The Story of Greek Migration to America
By Historian Alexander Kitroeff

I. IMMIGRANTS 1880–1920
Greeks began to settle in America at the end of the 19th century and the influx of migrants continued up until the 1920s. Around 400,000 Greeks migrated to America at that time, primarily from the Peloponnese and the rest of southern Greece.

Three quarters of the immigrants settled permanently in America, in large urban centers such as Chicago, New York and tens of smaller cities scattered across the country reaching as far as California. They engaged in various forms of employment such as street vendors and shop owners. Many were restaurateurs while others worked in more manual jobs such as cotton mills, coalmines, or on the railways.

Once they settled in, the immigrants began developing a social life initially based around Greek coffee shops. Soon schools and churches were set up followed by the first Greek newspapers. Close relations were maintained with Greece especially connected to the national and political issues at home.

The 1920s marked the start of a new age for Hellenism in America. The American government curtailed immigration policy and quotas, commencing an extensive campaign to ‘Americanize’ the immigrants and assimilate the millions of immigrants who had arrived in the previous two decades, particularly those from Eastern and Southeastern Europe.

In general terms, the Greeks reacted positively to assimilation. For example, the primary objective of the AHEPA organization was to assist Greeks integrate better into American society. There were other similar organizations that worked to achieve a balance between Americanization and preserving Greek identity such as GAPA and the Archdiocese, which acquired considerable prestige from the 1930s onwards following the enthronement of Archbishop Athinagoras. Around the same time various other organizations also helped Greek overcome the financial crisis of 1929.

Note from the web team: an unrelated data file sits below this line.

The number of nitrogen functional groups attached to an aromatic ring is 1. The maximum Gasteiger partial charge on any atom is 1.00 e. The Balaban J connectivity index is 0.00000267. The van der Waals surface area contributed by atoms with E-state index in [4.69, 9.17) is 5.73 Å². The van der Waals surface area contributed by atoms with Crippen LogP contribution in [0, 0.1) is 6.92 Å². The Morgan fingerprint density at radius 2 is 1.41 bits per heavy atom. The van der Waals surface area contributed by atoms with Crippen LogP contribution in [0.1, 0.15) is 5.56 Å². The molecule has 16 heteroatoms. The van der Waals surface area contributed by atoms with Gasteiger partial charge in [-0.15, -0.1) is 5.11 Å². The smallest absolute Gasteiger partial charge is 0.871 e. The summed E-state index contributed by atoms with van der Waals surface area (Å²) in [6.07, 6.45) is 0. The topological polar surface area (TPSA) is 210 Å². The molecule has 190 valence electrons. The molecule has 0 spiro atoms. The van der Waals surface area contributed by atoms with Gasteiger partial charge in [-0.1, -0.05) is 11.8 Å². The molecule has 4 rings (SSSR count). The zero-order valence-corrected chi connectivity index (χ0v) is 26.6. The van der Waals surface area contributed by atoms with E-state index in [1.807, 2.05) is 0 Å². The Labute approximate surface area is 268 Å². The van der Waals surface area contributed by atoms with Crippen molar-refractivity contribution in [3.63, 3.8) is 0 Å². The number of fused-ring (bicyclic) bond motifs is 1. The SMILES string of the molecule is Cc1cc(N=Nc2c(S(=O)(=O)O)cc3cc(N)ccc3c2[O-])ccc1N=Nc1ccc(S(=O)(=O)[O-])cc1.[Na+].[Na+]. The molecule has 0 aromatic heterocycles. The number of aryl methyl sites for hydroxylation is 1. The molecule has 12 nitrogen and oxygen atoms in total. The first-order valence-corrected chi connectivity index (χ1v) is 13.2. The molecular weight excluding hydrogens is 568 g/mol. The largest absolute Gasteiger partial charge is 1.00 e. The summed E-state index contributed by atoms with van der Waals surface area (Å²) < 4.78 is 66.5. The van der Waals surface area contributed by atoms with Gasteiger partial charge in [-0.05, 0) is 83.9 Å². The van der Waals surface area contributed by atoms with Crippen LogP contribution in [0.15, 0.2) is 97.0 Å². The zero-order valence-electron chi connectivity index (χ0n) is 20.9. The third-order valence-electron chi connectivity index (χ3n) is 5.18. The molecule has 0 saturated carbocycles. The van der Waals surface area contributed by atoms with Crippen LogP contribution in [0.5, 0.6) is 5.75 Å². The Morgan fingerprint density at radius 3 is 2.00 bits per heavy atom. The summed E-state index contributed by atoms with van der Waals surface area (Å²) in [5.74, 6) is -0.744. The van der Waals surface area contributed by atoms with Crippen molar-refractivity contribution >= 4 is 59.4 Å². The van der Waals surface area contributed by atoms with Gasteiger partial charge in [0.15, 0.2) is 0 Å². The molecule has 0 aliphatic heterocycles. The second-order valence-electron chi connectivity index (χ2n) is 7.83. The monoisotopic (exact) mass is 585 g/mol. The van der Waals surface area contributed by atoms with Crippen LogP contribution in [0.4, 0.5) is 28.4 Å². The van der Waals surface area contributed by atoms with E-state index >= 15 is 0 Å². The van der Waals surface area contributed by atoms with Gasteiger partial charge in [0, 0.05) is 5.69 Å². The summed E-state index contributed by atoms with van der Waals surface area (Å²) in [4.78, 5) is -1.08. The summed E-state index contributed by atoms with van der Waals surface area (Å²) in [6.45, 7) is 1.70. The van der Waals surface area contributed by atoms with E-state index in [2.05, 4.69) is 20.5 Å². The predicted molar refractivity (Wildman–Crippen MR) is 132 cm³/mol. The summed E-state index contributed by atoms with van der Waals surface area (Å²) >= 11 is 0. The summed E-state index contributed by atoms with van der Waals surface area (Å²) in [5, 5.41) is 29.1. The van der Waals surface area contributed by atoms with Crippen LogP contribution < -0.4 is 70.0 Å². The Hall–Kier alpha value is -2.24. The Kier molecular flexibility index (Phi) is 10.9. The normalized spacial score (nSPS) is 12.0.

When the Greek-Italian War started in 1940, Greek-Americans mobilized in support of Greece, and Greeks were viewed in a particularly positive light by American popular opinion.

The 1950s saw the coming of age of the second generation of Greek-Americans, and with it social improvement for them and further integration of the Greek Diaspora into American society.

The beginning of the 1960s saw the so-called “revival of ethnicity,” which entailed the widespread dissemination and acknowledgement of the cultural roots and traditions of each ethnic community, including the Greek-Americans. At the same time, the climate of radicalism and reflection in America at that time helped the new generation of Greeks abroad, and in particular women, break free of traditional, patriarchal family structures within the Greek-American family.

The turn towards Hellenism became all the stronger with the arrival of new immigrants after World War II while the reputation acquired by Greeks in America strengthened the sense of pride in their Greek roots. Among the best-known Greeks from that time were Elia Kazan, the soprano Maria Callas, the conductor Dimitri Mitropoulos and the doctor George Papanikolaou. Immigration flows increased in the period from 1960 to 1974 leading to the establishment of ‘Greek town’ in the Astoria area of New York.

The two-sided development of the Greek presence in America -assimilation coupled with a retention of Greek identity- found its perfect form of expression in the demonstrations over the Cyprus question after 1974. All the Diaspora organizations participated, including the Church led by Archbishop Iakovos, who had made the Archdiocese even more powerful after assuming the throne in 1959, never hesitating to express progressive views, such as his public support for the Civil Rights Movement in the Southern States.

A key element in the success of these demonstrations and the imposition of sanctions on Turkey by the USA in the period 1975–1978 was the role of the Greek-American members of Congress such as Representative John Brademas and Senator Paul Sarbanes.

The 1980s can be characterized as the start of a return to historical memory, a review of the path taken by Greeks in America. It was during that decade that many publications were released and the archive of photographer Leon Pantoti was rediscovered. This was yet another opportunity for Greek-Americans to honor their unique heritage.